The Dead Republic: A Novel

The Dead Republic: A Novel

by Roddy Doyle

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Product Details

ISBN-13: 9780143119036
Publisher: Penguin Publishing Group
Publication date: 03/29/2011
Pages: 336
Sales rank: 831,673
Product dimensions: 5.10(w) x 7.70(h) x 0.59(d)
Age Range: 18 Years

About the Author

Roddy Doyle is an internationally bestselling writer. His first three novels—The Commitments, The Snapper, and the 1991 Booker Prize finalist The Van—are known as The Barrytown Trilogy. He is also the author of the novels Paddy Clarke Ha Ha Ha (1993 Booker Prize winner), The Woman Who Walked into Doors, and A Star Called Henry, and a non-fiction book about his parents, Rory & Ita. Doyle has also written for the stage and the screen: the plays Brownbread, War, Guess Who's Coming for the Dinner, and The Woman Who Walked Into Doors; the film adaptations of The Commitments )as co-writer), The Snapper, and The Van; When Brendan Met Trudy (an original screenplay); the four-part television series Family for the BBC; and the television play Hell for Leather. Roddy Doyle has also written the children's books The Giggler Treatment, Rover Saves Christmas, and The Meanwhile Adventures and contributed to a variety of publications including The New Yorker magazine and several anthologies. He lives in Dublin.

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The Dead Republic 4.2 out of 5 based on 0 ratings. 10 reviews.
Lynn20NJ More than 1 year ago
If you loved A Star Called Henry, you will probably enjoy this book. I found it better than Oh Play That Thing (although parts of that book were wonderful,some of the historical references there seemed contrived and not very convincing). This third novel continues the saga of Henry. In spite of the wretched state that he is in, Henry is still endearing and his story is engrossing. I'm still not convinced that his fate needs to be tied so closely to historical figures, but it's an intriguing premise. A Star Called Henry remains my favorite book of the trilogy, but this is a worthwhile and captivating book as well. No one writes with the brilliance and compassion of Roddy Doyle.
DuffDaddy on LibraryThing 21 days ago
Henry Smart is back. It is 1946, and Henry has crawled into the desert of Utah's Monument Valley to die. He's stumbled onto a film set though, and ends up in Hollywood collaborating with John Ford on a script based on his life. Eventually, Henry finds himself back in Ireland, where he becomes a custodian, and meets up with a woman who may or may not be his long-lost wife. After being injured in a political bombing in Dublin, the secret of his rebel past comes out, and Henry is a national hero. Or are his troubles just beginning? Raucous, colorful, and epic, The Dead Republic is the magnificent final act in the life of one of Doyle's most unforgettable characters.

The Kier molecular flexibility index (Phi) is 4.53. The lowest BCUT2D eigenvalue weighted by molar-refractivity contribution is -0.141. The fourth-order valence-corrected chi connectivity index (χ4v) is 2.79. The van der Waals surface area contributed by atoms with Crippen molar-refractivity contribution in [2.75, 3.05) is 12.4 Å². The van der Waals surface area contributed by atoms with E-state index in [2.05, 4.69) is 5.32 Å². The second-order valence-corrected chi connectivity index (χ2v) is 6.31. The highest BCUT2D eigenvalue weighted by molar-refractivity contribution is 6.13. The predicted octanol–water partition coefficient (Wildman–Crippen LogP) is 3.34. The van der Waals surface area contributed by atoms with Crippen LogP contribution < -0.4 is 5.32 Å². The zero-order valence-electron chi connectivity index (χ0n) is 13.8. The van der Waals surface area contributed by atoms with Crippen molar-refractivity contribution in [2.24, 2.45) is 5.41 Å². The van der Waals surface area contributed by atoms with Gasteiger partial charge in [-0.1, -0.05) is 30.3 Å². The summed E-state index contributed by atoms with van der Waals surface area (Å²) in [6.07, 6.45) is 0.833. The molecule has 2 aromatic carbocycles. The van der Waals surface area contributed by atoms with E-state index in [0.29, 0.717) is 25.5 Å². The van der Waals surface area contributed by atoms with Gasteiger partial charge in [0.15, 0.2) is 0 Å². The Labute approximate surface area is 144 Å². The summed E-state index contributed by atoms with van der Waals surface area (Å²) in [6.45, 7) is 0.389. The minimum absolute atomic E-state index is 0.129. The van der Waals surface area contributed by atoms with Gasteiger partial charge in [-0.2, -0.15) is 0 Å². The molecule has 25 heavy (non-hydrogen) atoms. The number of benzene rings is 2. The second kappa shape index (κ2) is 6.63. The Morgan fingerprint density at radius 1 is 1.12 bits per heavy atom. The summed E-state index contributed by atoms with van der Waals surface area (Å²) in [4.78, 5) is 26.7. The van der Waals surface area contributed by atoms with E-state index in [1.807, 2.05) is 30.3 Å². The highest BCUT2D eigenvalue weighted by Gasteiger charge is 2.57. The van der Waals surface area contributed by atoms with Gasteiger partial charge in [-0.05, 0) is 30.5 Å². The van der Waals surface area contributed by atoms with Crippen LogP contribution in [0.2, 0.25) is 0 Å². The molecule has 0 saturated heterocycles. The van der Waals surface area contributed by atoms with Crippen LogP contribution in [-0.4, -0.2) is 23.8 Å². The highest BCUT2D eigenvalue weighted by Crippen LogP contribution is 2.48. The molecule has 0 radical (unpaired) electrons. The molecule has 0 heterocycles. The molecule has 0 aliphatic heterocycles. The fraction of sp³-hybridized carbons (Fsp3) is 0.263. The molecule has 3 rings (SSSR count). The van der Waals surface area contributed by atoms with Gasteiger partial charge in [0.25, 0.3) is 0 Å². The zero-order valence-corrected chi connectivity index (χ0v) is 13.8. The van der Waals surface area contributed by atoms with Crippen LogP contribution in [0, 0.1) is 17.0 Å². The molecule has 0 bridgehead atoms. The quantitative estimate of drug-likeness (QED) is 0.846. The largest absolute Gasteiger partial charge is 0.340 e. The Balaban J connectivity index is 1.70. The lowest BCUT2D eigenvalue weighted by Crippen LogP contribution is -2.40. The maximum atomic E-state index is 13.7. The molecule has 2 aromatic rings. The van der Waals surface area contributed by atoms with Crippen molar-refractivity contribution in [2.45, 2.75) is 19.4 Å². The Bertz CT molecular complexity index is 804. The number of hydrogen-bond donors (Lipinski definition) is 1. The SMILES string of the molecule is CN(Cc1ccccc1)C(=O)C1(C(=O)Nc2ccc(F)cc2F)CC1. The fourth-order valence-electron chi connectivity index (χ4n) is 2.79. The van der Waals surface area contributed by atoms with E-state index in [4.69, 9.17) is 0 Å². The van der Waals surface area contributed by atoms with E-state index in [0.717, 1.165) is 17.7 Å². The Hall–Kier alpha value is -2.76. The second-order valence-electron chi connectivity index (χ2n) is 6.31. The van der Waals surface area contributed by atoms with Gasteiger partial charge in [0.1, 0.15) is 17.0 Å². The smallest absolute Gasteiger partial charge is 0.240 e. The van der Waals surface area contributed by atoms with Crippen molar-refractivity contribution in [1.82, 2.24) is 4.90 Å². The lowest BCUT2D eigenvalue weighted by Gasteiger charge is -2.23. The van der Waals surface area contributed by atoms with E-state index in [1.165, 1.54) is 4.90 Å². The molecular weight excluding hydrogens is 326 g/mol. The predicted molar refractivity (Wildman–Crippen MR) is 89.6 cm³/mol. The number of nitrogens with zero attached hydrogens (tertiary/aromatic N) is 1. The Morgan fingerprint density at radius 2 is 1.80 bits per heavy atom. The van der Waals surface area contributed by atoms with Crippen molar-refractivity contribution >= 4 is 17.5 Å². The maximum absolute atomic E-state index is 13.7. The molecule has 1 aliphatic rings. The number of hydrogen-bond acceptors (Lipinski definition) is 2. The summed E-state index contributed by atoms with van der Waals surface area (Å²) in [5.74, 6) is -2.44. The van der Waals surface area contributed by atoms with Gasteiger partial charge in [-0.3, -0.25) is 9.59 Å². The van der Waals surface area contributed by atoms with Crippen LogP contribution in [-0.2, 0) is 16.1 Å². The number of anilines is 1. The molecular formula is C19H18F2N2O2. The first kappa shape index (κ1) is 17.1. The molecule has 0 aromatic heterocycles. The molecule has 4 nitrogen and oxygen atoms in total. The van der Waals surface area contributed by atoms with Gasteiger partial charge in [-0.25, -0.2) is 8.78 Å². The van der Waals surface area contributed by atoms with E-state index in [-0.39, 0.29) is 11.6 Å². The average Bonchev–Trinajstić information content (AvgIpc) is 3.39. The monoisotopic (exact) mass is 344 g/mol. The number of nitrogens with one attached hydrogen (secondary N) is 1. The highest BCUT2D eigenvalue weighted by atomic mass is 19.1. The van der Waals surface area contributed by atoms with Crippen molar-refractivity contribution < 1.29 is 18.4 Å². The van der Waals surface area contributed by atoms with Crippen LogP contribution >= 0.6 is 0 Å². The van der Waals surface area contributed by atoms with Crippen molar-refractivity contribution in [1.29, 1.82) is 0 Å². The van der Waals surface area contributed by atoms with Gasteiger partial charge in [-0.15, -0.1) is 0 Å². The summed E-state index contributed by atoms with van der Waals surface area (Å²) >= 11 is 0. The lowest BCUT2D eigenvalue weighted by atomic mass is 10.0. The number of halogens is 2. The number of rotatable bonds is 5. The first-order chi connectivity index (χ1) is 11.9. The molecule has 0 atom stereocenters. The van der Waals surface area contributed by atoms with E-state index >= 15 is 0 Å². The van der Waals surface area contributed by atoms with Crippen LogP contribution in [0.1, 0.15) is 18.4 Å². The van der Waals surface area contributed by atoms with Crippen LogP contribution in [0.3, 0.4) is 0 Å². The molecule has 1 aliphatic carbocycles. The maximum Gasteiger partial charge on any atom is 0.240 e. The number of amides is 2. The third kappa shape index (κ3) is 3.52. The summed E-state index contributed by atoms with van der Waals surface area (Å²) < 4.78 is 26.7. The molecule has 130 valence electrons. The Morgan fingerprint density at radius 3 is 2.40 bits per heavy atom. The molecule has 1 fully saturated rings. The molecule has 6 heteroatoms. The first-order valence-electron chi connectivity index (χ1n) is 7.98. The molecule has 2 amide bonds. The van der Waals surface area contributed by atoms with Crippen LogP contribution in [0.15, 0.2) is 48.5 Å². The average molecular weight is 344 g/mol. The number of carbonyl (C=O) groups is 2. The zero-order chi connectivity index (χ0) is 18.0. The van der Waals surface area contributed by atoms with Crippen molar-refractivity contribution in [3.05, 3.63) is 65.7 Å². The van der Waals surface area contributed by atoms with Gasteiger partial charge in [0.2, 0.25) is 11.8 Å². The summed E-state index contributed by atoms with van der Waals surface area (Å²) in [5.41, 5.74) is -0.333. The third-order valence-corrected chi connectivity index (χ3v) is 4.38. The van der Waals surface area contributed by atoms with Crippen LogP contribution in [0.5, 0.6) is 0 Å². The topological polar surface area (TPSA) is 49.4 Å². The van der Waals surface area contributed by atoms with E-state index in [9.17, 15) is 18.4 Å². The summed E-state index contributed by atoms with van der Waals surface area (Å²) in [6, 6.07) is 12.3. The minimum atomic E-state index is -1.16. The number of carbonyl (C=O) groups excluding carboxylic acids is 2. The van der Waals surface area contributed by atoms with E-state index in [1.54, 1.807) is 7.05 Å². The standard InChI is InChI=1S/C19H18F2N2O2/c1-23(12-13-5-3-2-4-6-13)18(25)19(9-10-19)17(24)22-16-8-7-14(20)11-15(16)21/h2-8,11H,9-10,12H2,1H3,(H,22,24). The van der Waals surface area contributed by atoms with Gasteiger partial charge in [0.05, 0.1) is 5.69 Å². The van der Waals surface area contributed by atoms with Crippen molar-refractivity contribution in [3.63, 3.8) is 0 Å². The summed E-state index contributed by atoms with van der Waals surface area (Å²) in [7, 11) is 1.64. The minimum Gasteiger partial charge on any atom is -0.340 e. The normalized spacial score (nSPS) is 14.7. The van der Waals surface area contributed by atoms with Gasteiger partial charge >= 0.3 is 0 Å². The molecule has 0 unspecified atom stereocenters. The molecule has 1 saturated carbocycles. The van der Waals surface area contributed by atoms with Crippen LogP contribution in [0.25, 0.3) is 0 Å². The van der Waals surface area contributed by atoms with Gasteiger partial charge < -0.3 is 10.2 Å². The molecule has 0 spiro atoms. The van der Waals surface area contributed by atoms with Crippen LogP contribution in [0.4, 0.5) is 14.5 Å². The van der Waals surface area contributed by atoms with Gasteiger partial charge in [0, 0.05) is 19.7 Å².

cornerhouse on LibraryThing 21 days ago
Other reviewers have written that Doyle is much better when he's focusing on character and dialogue rather than plot, and I'd have to agree. There are times when this book sings, and it's most often when Henry Smart is talking, even though he in fact says very little (outloud at least). It never quite reaches the heights of A Star Called Henry, but it certainly eclipses Oh Play That Thing, though all three of them will sit happily on my shelves for a later re-reading.And I'm pleased to see that Doyle has taken Henry Smart to something resembling a logical ending. Smart, is after all, modern Ireland -- though I'm not sure what that says about Ireland today.
Oreillynsf on LibraryThing 21 days ago
It's a great ending to the trilogy. Henry Smart, arguably Doyle's most powerful character, returns to Ireland after a 20+ year absence. Smart's well defined sense of ethics and justice are here in force, from protecting children from violent teachers to challenging every sweet and not so sweet stereotype. Doyle has a great deal of courage taking on the icons of Hibernian pride -- I appreciate his willingness to present the truth as he sees it.Doyle continues to be the best darned dialogue writer I know of, and the richness of Henry's character, as well as those of the major and bit players in this book, is what makes him my favorite writer.
orangewords on LibraryThing 21 days ago
A satisfying end to the story of Henry Smart. While this book can't match "A Star Called Henry" in terms of plot or surrealism, it far surpasses "Oh, Play That Thing" in absolutely every area, and lays Henry to rest in a very moving, well-written, and interesting way.
SFCC on LibraryThing 21 days ago
A satisfying look into the last years and days of Henry Smart and Miss O'Shea.
TLievens on LibraryThing 25 days ago
From this trilogy, A star called Henry is the most mythical, romantic and sensual book. The plot of the two other is in my opinion diluted by the interaction of Henry Smart with Louis Armstrong and John Ford and should not have taken such a prominent place. The most gripping moments of the story are when HS is looking for his family at the end of Oh play that thing and when he is conversing with the IRA people. Still, Roddy Doyle is one of my favorite writers.
Anonymous More than 1 year ago
ErinMary More than 1 year ago
Lost a few nights sleep over this one because it was more important to find out what happened to the always fascinating yet deeply depressing Mr.Smart than to be bright-eyed and bushy-tailed for my ho-hum life. Roddy Doyle at his laugh out loud when your not crying best!
Anonymous More than 1 year ago